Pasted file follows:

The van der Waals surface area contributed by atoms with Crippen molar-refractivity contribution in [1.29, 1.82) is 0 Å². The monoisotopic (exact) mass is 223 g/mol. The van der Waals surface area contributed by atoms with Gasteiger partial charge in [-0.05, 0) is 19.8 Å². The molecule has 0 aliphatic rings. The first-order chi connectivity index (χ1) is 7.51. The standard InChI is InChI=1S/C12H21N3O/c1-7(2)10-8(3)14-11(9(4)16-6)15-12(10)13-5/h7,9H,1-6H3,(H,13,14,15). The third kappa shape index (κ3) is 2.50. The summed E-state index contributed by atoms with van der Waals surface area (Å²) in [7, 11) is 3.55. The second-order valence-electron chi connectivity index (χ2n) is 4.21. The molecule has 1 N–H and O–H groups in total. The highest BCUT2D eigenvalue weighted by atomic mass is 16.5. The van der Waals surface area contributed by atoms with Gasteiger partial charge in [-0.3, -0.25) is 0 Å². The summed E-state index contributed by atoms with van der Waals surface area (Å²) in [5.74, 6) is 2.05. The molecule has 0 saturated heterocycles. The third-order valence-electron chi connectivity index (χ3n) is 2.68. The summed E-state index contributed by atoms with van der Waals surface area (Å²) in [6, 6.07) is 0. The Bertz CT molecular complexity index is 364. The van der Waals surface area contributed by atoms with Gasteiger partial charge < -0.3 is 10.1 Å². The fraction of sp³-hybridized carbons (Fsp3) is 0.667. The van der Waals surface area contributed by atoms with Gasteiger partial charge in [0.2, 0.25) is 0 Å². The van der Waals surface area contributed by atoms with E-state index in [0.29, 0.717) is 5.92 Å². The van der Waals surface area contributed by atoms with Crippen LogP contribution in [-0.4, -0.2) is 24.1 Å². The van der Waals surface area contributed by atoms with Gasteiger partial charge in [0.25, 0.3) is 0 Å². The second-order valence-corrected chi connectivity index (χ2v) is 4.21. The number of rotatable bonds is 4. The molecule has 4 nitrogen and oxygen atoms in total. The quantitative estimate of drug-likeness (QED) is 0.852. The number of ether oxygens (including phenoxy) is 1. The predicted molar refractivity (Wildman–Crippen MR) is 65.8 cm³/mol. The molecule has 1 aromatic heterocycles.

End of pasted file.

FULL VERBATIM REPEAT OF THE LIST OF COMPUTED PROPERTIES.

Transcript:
The van der Waals surface area contributed by atoms with Crippen molar-refractivity contribution in [1.29, 1.82) is 0 Å². The monoisotopic (exact) mass is 223 g/mol. The van der Waals surface area contributed by atoms with Gasteiger partial charge in [-0.05, 0) is 19.8 Å². The molecule has 0 aliphatic rings. The first-order chi connectivity index (χ1) is 7.51. The standard InChI is InChI=1S/C12H21N3O/c1-7(2)10-8(3)14-11(9(4)16-6)15-12(10)13-5/h7,9H,1-6H3,(H,13,14,15). The third kappa shape index (κ3) is 2.50. The summed E-state index contributed by atoms with van der Waals surface area (Å²) in [7, 11) is 3.55. The second-order valence-electron chi connectivity index (χ2n) is 4.21. The molecule has 1 N–H and O–H groups in total. The highest BCUT2D eigenvalue weighted by atomic mass is 16.5. The van der Waals surface area contributed by atoms with Gasteiger partial charge in [-0.3, -0.25) is 0 Å². The summed E-state index contributed by atoms with van der Waals surface area (Å²) in [5.74, 6) is 2.05. The molecule has 0 saturated heterocycles. The third-order valence-electron chi connectivity index (χ3n) is 2.68. The summed E-state index contributed by atoms with van der Waals surface area (Å²) in [6, 6.07) is 0. The Bertz CT molecular complexity index is 364. The van der Waals surface area contributed by atoms with Gasteiger partial charge < -0.3 is 10.1 Å². The fraction of sp³-hybridized carbons (Fsp3) is 0.667. The van der Waals surface area contributed by atoms with Gasteiger partial charge in [0.2, 0.25) is 0 Å². The van der Waals surface area contributed by atoms with E-state index in [0.29, 0.717) is 5.92 Å². The van der Waals surface area contributed by atoms with Crippen LogP contribution in [-0.4, -0.2) is 24.1 Å². The van der Waals surface area contributed by atoms with Gasteiger partial charge in [0.25, 0.3) is 0 Å². The second-order valence-corrected chi connectivity index (χ2v) is 4.21. The number of rotatable bonds is 4. The molecule has 4 nitrogen and oxygen atoms in total. The quantitative estimate of drug-likeness (QED) is 0.852. The number of ether oxygens (including phenoxy) is 1. The predicted molar refractivity (Wildman–Crippen MR) is 65.8 cm³/mol. The molecule has 1 aromatic heterocycles.